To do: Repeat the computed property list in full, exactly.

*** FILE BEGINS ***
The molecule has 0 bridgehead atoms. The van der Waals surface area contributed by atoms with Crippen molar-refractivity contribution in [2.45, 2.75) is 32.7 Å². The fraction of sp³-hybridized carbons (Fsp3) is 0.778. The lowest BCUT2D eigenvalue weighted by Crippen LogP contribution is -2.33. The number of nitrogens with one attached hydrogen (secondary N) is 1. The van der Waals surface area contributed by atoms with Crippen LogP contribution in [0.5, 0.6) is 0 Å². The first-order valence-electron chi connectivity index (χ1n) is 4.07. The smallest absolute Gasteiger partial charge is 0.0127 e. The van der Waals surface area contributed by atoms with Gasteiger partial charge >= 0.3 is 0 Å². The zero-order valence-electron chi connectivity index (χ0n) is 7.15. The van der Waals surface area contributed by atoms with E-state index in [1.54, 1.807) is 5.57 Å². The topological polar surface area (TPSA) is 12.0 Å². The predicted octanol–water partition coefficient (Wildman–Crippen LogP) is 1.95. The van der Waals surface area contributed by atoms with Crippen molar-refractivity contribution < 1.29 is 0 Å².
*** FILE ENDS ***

The molecule has 0 bridgehead atoms. The van der Waals surface area contributed by atoms with Crippen molar-refractivity contribution in [2.45, 2.75) is 32.7 Å². The fraction of sp³-hybridized carbons (Fsp3) is 0.778. The lowest BCUT2D eigenvalue weighted by Crippen LogP contribution is -2.33. The number of nitrogens with one attached hydrogen (secondary N) is 1. The van der Waals surface area contributed by atoms with Crippen LogP contribution in [0.5, 0.6) is 0 Å². The first-order valence-electron chi connectivity index (χ1n) is 4.07. The smallest absolute Gasteiger partial charge is 0.0127 e. The van der Waals surface area contributed by atoms with Gasteiger partial charge >= 0.3 is 0 Å². The zero-order valence-electron chi connectivity index (χ0n) is 7.15. The van der Waals surface area contributed by atoms with E-state index in [1.54, 1.807) is 5.57 Å². The topological polar surface area (TPSA) is 12.0 Å². The predicted octanol–water partition coefficient (Wildman–Crippen LogP) is 1.95. The van der Waals surface area contributed by atoms with Crippen molar-refractivity contribution < 1.29 is 0 Å².